Bangladeshi journalists demonstrate in Dhaka in 2004.
Credit: Farjana K. Godhuly

DHAKA, Bangladesh — Megh called his grandmother in the early hours of Feb. 11 to describe an unexpected scene of carnage in his home. The 5-year-old had found both his parents murdered in the next room.

Megh’s parents — Sagar Sarowar and Meherun Runi — were established journalists working for prominent news organizations in the Bangladesh's capital city. Runi had been stabbed five times; her husband fared worse, suffering 28 knife wounds. According to most reports, the only item missing from their apartment was a laptop.

The deaths of Sagar and Runi reflect the increasingly difficult circumstances in which Bangladesh’s local reporters operate: last year one had a bomb thrown into his home.

But in recent weeks, as the foreign correspondent community has been shaken by the deaths of Marie Colvin and others in Syria, Dhaka has seen its foreign media representatives — not just local reporters, who have suffered a climate of initimidation for decades — besieged like never before.

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As a long-awaited war crimes tribunal kicks into gear, eight opposition leaders face the possibility of death by hanging for collaborating with the Pakistan army during Bangladesh’s war of independence in 1971.

Covering this trial has led to expat journalists and foreign media outlets being subjected to the intimidation that had previously been reserved for local muckrakers.

High-profile foreign journalists beseiged

On Feb. 12, the country’s media, stunned by Sagar and Runi’s murders, reacted in unified anger on behalf of their slain colleagues and demanded the killers be brought to justice immediately.

Six days later they came together again, but this time it was to attack a colleague. French journalist Nicolas Haque and his broadcaster, Al Jazeera English, had invited an unprecedented assault with the interview of Ghulam Azam's son.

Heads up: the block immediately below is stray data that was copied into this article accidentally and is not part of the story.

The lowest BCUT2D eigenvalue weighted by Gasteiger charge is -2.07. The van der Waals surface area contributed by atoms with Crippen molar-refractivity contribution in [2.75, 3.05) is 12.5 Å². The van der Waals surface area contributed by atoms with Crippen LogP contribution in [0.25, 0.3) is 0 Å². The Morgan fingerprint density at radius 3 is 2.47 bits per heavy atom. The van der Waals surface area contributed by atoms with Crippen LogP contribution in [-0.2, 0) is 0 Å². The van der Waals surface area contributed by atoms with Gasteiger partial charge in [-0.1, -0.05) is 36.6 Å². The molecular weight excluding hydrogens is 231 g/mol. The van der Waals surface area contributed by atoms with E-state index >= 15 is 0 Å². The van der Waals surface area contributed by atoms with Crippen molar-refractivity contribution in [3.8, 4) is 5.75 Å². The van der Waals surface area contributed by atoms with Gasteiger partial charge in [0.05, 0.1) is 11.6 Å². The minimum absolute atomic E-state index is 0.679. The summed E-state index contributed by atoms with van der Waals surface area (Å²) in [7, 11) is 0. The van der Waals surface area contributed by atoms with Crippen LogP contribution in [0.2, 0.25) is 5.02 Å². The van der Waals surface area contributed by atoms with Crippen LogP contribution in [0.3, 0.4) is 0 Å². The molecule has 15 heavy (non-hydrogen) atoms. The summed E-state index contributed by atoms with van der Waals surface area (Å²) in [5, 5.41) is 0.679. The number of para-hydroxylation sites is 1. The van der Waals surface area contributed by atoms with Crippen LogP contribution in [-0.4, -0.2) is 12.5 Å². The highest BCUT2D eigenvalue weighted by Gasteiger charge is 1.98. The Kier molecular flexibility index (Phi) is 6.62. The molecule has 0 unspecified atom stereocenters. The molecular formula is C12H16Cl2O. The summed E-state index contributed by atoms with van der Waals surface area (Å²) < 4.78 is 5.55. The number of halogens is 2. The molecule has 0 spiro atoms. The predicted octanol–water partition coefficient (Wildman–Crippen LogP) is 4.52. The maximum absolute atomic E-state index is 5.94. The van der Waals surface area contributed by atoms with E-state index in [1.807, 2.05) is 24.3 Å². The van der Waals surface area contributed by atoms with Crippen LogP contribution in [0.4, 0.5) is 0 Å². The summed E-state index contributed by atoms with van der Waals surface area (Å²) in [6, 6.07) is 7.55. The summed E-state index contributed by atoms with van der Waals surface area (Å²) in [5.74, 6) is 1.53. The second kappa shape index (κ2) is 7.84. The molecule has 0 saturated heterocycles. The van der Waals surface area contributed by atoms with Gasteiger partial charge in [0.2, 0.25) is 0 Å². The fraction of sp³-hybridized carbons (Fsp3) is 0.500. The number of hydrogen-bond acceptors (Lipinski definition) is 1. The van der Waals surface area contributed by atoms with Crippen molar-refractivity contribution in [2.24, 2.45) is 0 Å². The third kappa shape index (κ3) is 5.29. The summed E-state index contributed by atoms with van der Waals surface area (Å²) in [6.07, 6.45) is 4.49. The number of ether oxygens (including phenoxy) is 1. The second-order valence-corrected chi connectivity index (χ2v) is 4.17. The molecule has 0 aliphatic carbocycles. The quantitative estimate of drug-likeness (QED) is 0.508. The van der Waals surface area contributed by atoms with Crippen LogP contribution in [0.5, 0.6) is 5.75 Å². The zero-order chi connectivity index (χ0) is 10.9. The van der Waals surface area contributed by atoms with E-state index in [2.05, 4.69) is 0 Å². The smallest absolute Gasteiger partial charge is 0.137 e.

Azam, who was recently arrested, is a defendant in the war crimes tribunal and the leader Jamaat-e-Islami, a political party accused of supporting Islamist terrorism.

Haque's report was condemned for asserting that the potential hanging of eight opposition leaders could cause political instability. Following the airing of the story, articles lambasting Haque and Al Jazeera popped up on the front page of roughly half of Bangladesh’s newspapers.

Al Jazeera has since been evicted from their office space, and Haque says he has noticed people shadowing him while he was out on shoots. The channel has pulled the report from its website.

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“The context of the Al Jazeera attacks was significant,” said David Bergman, a British citizen writing for a Bangladeshi daily. “That is, an intelligence agency contacting a lot of media and telling them that the Al Jazeera reporter was in effect a person bribed by the Jamaat doing Jamaat's lobbying deeds.”

Around the same time Bergman, who has lived in Bangladesh for seven years, was facing charges of his own — for being in contempt of court for an article he wrote on the war crimes trial.

Bergman was taken to court for expressing the view that some people feared the tribunal was not following due process.

“The court suggested [Bergman] be cautious while writing and publishing articles on the proceedings of the tribunal,” Priyo News wrote of the Feb. 19 verdict that found his piece to be contemptuous.

The national parliament has since passed a resolution seeking new legislation allowing action to be taken against "those obstructing the war crimes trial," which could potentially censure unfavorable commentary.

US Assistant Secretary of State Robert Blake, visiting Dhaka in mid-February, raised concerns about press freedom to Bangladesh’s Foreign Minister Dipu Moni.

The events recall the Bangladeshi government’s campaign last year to oust Nobel Peace Prize laureate Muhammad Yunus from his position as chairman of microcredit pioneer Grameen Bank. The move was heavily criticized by Secretary of State Hillary Clinton, and resulted in a freeze in diplomatic relations that has only recently thawed.

Obscuring the crimes of a bloody past

Most of those standing trial in Bangladesh belong to the party accused of supporting Islamist terrorism, Jamaat-e-Islami. They are charged with committing atrocities including mass rape and genocidal targeting of Hindus during the 1971 war, after which Bangladesh became independent from Pakistan.

The war was brief but brutal. Estimates of the number of Bangladeshis killed in a nine-month period by the Pakistani army and their Bengali collaborators range from 300,000 to the government’s figure of 3 million.

Al Jazeera's Haque is of Bangladeshi origin and is frustrated by his treatment.

“The funny thing,” he said in a phone interview this week, “is that if there was any kind of partisanship on my or David’s part, it would be to try these guys.